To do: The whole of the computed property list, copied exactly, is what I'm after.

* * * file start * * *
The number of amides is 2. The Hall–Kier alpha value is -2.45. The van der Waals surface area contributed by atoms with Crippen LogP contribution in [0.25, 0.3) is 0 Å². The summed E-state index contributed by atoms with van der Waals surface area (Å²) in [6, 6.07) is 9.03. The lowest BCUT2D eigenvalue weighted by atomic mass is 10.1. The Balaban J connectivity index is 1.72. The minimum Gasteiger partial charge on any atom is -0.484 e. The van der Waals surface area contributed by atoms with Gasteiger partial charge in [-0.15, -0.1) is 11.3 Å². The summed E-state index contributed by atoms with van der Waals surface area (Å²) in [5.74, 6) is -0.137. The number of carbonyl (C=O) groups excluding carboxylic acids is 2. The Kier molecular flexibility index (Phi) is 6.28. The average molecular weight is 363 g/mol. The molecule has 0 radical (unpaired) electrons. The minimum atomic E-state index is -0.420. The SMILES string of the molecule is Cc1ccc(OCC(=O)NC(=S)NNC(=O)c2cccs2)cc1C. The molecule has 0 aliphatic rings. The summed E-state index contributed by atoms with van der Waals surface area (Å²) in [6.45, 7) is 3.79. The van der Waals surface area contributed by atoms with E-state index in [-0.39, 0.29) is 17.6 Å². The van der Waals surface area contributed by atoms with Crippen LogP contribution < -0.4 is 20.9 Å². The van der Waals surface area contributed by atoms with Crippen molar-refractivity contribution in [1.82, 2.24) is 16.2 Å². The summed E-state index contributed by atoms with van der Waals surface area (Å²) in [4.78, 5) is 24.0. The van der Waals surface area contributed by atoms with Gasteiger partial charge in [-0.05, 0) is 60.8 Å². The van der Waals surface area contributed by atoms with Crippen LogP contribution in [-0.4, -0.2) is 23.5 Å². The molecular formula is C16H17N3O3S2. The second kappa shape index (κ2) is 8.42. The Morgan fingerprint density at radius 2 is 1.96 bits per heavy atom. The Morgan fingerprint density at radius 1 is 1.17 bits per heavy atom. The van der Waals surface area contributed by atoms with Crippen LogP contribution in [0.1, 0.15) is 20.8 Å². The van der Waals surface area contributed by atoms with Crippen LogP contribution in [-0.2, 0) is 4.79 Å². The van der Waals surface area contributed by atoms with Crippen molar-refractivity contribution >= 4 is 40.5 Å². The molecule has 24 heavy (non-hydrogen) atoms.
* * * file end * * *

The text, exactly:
The number of amides is 2. The Hall–Kier alpha value is -2.45. The van der Waals surface area contributed by atoms with Crippen LogP contribution in [0.25, 0.3) is 0 Å². The summed E-state index contributed by atoms with van der Waals surface area (Å²) in [6, 6.07) is 9.03. The lowest BCUT2D eigenvalue weighted by atomic mass is 10.1. The Balaban J connectivity index is 1.72. The minimum Gasteiger partial charge on any atom is -0.484 e. The van der Waals surface area contributed by atoms with Gasteiger partial charge in [-0.15, -0.1) is 11.3 Å². The summed E-state index contributed by atoms with van der Waals surface area (Å²) in [5.74, 6) is -0.137. The number of carbonyl (C=O) groups excluding carboxylic acids is 2. The Kier molecular flexibility index (Phi) is 6.28. The average molecular weight is 363 g/mol. The molecule has 0 radical (unpaired) electrons. The minimum atomic E-state index is -0.420. The SMILES string of the molecule is Cc1ccc(OCC(=O)NC(=S)NNC(=O)c2cccs2)cc1C. The molecule has 0 aliphatic rings. The summed E-state index contributed by atoms with van der Waals surface area (Å²) in [6.45, 7) is 3.79. The van der Waals surface area contributed by atoms with E-state index in [-0.39, 0.29) is 17.6 Å². The van der Waals surface area contributed by atoms with Crippen LogP contribution < -0.4 is 20.9 Å². The van der Waals surface area contributed by atoms with Crippen molar-refractivity contribution in [1.82, 2.24) is 16.2 Å². The summed E-state index contributed by atoms with van der Waals surface area (Å²) in [4.78, 5) is 24.0. The van der Waals surface area contributed by atoms with Gasteiger partial charge in [-0.05, 0) is 60.8 Å². The van der Waals surface area contributed by atoms with Crippen LogP contribution in [-0.4, -0.2) is 23.5 Å². The molecular formula is C16H17N3O3S2. The second kappa shape index (κ2) is 8.42. The Morgan fingerprint density at radius 2 is 1.96 bits per heavy atom. The Morgan fingerprint density at radius 1 is 1.17 bits per heavy atom. The van der Waals surface area contributed by atoms with Crippen LogP contribution in [0.1, 0.15) is 20.8 Å². The van der Waals surface area contributed by atoms with Crippen LogP contribution in [-0.2, 0) is 4.79 Å². The van der Waals surface area contributed by atoms with Crippen molar-refractivity contribution >= 4 is 40.5 Å². The molecule has 24 heavy (non-hydrogen) atoms.